I was worried that I'd look at the first page and it would be complete gibberish to me, but in fact I was pleasantly surprised by how much of it I could read, even though my program of building on the french I learned at school is only up to lesson 6 (of 90) of Pimsleur's Learn French course, and I don't expect it to include words like spatio-temporel.
Even so, the words that I don't get in the sentances are usually the important ones, so I'm going to have to look a lot of it up. Looking around at what is available I decided first port of call would be Google's automatic translation service. Here's the text of the opening page in french:
Noirs espaces infinis de l'univers, soleils brulants eclairant des terres in connues. Combien de milliards de civilisations d'etres vivants pouvez-vous abriter?
And Google's translation:
Blacks infinite spaces of the universe, suns brulants lighting of the grounds in known. How many billion civilizations alive beings can you shelter?
Not bad for a machine, although when there are several likely meanings to a word the choice you get seems pretty random. The only word it rejects completely is brulant, and it doesn't even get brûler (meaning to burn) without the accent.
So correcting the mistakes and rearranging it into something that makes sense in english, what do we get? How about:
The black infinite spaces of the universe, punctuated by the light of stars that brighten the known worlds. How many billion living civilisations do you shelter?
Could be better, but I think it gets the sense across.
On to page 2. Well, page 4 actually, since it is numbered from the title page.
To start with I was flying along, only needing to check the occasional word here or there.
In a remote galaxy one planet forms the centre of an immense solar system.
It is Syrte the Magnificent, capital of the Empire of a Thousand Planets.
Syrte, with its fabulous imperial palace, houses the last descendent of a dynasty which, since the dawn of time, has extended its influence over all of the planets of the system.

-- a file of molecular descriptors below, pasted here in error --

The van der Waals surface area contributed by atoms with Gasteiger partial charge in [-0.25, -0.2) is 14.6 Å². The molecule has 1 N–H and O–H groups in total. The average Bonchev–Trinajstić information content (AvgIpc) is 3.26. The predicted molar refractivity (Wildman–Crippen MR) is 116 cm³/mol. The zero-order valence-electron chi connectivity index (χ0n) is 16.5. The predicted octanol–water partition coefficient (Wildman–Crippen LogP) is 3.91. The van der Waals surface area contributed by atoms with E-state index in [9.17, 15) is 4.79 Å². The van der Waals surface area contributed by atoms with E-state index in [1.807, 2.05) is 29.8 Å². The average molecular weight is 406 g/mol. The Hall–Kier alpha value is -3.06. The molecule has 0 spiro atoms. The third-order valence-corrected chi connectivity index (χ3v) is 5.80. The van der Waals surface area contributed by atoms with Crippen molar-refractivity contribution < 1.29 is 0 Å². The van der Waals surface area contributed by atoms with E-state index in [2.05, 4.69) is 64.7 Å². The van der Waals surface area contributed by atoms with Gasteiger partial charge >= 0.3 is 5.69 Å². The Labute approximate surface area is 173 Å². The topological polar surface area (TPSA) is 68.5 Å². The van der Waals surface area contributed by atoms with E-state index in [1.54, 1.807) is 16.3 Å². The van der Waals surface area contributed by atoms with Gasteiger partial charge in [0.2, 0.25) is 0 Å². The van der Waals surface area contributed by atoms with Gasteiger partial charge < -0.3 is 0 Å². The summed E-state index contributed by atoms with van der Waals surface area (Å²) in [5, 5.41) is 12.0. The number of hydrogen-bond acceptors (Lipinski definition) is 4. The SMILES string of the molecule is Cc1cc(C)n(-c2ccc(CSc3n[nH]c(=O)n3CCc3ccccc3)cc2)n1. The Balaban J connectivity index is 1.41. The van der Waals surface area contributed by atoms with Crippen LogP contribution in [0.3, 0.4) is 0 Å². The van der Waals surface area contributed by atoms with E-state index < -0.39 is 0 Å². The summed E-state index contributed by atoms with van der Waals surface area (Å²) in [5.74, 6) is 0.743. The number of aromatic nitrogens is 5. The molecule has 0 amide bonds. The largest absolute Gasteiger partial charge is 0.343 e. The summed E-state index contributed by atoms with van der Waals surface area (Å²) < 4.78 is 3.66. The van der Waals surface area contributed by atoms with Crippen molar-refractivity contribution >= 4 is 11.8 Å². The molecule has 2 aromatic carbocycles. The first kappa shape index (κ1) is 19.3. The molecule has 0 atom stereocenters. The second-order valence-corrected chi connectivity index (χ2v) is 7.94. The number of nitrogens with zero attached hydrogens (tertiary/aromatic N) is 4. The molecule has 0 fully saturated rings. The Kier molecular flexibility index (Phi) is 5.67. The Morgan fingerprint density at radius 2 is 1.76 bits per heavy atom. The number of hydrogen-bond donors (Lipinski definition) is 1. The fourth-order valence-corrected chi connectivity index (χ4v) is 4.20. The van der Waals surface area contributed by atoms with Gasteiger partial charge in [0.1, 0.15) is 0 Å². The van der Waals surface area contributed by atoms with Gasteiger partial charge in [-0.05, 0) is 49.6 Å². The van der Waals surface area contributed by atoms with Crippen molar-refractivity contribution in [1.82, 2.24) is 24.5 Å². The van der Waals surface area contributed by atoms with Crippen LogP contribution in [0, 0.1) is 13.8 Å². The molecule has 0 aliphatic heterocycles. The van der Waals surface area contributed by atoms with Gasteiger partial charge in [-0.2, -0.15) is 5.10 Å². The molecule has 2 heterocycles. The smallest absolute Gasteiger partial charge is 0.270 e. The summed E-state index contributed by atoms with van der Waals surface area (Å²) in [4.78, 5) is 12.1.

Only the accredited ambassadors of the empire and the prince's favourites may penetrate the heavily guarded palace.
But then I ran into a problem.
Le peuple qui souvent se presse au pied l'edifice ne peut qu'entendre les echos de fetes mysteriouses.
Which Google tells me means:
the people which often press with the foot the building can only hear the echoes of fetes mysteriouses.
I don't get this. Who are the people referred to here and why/how are they listening to the echoes of mysterious fate by pressing their feet against the building? Is it a mistranslation or a colloquialism that is zooming over my head?
But Syrte is the great marketplace of the empire. In the souks and along the canals one can find anything one's heart desires. The merchants of the empire scour the outer worlds to bring back innumerable wonders.
That wasn't so hard.
Now if only someone a little more gifted with la francais can help me with the whole foot pressing business I can continue.
I know zero French, but it seems to me that "press with the foot" might be an idiom for "walk into" or "enter" (i.e. "enter the building").
I thought it took de but I'm pretty sure "se presser" is a colloquial reflexive meaning "hurry oneself" or something like that. So "the people who often hurry on foot (past?) the building are able to hear only echoes of mysterious parties." That's my rusty French guess, anyway, and perhaps at least closer to right.
You're right, according to my dictionary se presser means to hurry (up), so the line would be something like "people hurrying past the building can only hear the echoes of mysterious fate" which almost works except that despite sounding portentious and atmospheric it doesn't really mean anything.
Is it just purple prose or am I still missing something?